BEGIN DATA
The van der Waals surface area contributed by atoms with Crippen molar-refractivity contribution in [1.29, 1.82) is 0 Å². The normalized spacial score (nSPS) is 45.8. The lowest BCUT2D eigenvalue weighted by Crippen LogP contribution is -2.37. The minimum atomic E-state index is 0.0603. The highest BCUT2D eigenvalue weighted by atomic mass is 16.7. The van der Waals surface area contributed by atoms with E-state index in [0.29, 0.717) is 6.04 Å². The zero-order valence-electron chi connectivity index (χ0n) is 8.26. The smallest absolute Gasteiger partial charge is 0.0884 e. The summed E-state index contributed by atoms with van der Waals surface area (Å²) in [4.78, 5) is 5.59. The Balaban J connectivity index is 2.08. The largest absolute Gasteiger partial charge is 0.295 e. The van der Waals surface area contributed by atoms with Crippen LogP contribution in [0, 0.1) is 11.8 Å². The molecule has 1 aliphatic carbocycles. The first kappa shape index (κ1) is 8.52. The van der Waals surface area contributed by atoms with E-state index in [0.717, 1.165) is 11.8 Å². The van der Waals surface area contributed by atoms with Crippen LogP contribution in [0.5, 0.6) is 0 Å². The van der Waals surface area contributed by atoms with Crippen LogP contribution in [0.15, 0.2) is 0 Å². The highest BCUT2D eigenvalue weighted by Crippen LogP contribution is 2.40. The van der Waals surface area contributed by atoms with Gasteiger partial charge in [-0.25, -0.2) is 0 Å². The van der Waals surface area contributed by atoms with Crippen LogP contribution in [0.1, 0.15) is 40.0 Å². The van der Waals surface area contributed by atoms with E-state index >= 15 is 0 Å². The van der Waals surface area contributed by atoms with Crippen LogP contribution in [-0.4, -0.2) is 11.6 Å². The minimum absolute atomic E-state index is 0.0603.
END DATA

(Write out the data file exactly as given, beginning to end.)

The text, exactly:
The van der Waals surface area contributed by atoms with Crippen molar-refractivity contribution in [1.29, 1.82) is 0 Å². The normalized spacial score (nSPS) is 45.8. The lowest BCUT2D eigenvalue weighted by Crippen LogP contribution is -2.37. The minimum atomic E-state index is 0.0603. The highest BCUT2D eigenvalue weighted by atomic mass is 16.7. The van der Waals surface area contributed by atoms with E-state index in [0.29, 0.717) is 6.04 Å². The zero-order valence-electron chi connectivity index (χ0n) is 8.26. The smallest absolute Gasteiger partial charge is 0.0884 e. The summed E-state index contributed by atoms with van der Waals surface area (Å²) in [4.78, 5) is 5.59. The Balaban J connectivity index is 2.08. The largest absolute Gasteiger partial charge is 0.295 e. The van der Waals surface area contributed by atoms with Crippen LogP contribution in [0, 0.1) is 11.8 Å². The molecule has 1 aliphatic carbocycles. The first kappa shape index (κ1) is 8.52. The van der Waals surface area contributed by atoms with E-state index in [0.717, 1.165) is 11.8 Å². The van der Waals surface area contributed by atoms with Crippen LogP contribution in [0.5, 0.6) is 0 Å². The van der Waals surface area contributed by atoms with Crippen LogP contribution in [0.15, 0.2) is 0 Å². The highest BCUT2D eigenvalue weighted by Crippen LogP contribution is 2.40. The van der Waals surface area contributed by atoms with Gasteiger partial charge in [-0.25, -0.2) is 0 Å². The van der Waals surface area contributed by atoms with Crippen LogP contribution in [0.1, 0.15) is 40.0 Å². The van der Waals surface area contributed by atoms with E-state index >= 15 is 0 Å². The van der Waals surface area contributed by atoms with Crippen LogP contribution in [-0.4, -0.2) is 11.6 Å². The minimum absolute atomic E-state index is 0.0603.